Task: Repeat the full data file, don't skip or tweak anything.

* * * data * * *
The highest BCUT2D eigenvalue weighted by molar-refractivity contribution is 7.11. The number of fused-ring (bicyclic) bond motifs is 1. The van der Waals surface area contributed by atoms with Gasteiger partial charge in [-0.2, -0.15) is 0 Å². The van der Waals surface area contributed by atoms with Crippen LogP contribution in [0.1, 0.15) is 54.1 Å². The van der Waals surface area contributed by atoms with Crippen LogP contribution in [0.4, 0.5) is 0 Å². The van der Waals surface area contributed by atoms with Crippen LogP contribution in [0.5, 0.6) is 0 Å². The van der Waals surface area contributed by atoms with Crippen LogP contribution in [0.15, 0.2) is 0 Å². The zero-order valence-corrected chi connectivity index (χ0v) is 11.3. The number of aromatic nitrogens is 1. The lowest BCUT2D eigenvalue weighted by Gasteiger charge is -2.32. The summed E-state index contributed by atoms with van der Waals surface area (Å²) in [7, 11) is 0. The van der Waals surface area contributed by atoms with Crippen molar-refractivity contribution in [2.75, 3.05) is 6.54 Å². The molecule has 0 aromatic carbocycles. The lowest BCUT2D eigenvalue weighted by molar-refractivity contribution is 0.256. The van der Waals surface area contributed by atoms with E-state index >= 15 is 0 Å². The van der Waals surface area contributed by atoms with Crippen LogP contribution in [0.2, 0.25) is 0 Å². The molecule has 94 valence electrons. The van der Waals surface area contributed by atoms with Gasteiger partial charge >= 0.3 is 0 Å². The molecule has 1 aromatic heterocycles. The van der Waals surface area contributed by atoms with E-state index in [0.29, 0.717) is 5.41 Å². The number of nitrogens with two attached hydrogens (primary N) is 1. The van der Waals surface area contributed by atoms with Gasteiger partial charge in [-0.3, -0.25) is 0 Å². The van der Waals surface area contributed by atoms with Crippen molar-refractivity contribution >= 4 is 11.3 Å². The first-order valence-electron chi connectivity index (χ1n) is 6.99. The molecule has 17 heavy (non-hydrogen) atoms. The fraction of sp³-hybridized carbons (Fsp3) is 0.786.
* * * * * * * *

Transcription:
The highest BCUT2D eigenvalue weighted by molar-refractivity contribution is 7.11. The number of fused-ring (bicyclic) bond motifs is 1. The van der Waals surface area contributed by atoms with Gasteiger partial charge in [-0.2, -0.15) is 0 Å². The van der Waals surface area contributed by atoms with Crippen LogP contribution in [0.1, 0.15) is 54.1 Å². The van der Waals surface area contributed by atoms with Crippen LogP contribution in [0.4, 0.5) is 0 Å². The van der Waals surface area contributed by atoms with Crippen LogP contribution in [0.5, 0.6) is 0 Å². The van der Waals surface area contributed by atoms with Crippen LogP contribution in [0.15, 0.2) is 0 Å². The zero-order valence-corrected chi connectivity index (χ0v) is 11.3. The number of aromatic nitrogens is 1. The lowest BCUT2D eigenvalue weighted by Gasteiger charge is -2.32. The summed E-state index contributed by atoms with van der Waals surface area (Å²) in [7, 11) is 0. The van der Waals surface area contributed by atoms with Crippen molar-refractivity contribution in [2.75, 3.05) is 6.54 Å². The molecule has 0 aromatic carbocycles. The lowest BCUT2D eigenvalue weighted by molar-refractivity contribution is 0.256. The van der Waals surface area contributed by atoms with E-state index >= 15 is 0 Å². The van der Waals surface area contributed by atoms with Crippen LogP contribution in [0.2, 0.25) is 0 Å². The molecule has 94 valence electrons. The van der Waals surface area contributed by atoms with Gasteiger partial charge >= 0.3 is 0 Å². The molecule has 1 aromatic heterocycles. The van der Waals surface area contributed by atoms with E-state index in [0.29, 0.717) is 5.41 Å². The number of nitrogens with two attached hydrogens (primary N) is 1. The van der Waals surface area contributed by atoms with Gasteiger partial charge in [-0.3, -0.25) is 0 Å². The van der Waals surface area contributed by atoms with Crippen molar-refractivity contribution >= 4 is 11.3 Å². The first-order valence-electron chi connectivity index (χ1n) is 6.99. The molecule has 17 heavy (non-hydrogen) atoms. The fraction of sp³-hybridized carbons (Fsp3) is 0.786.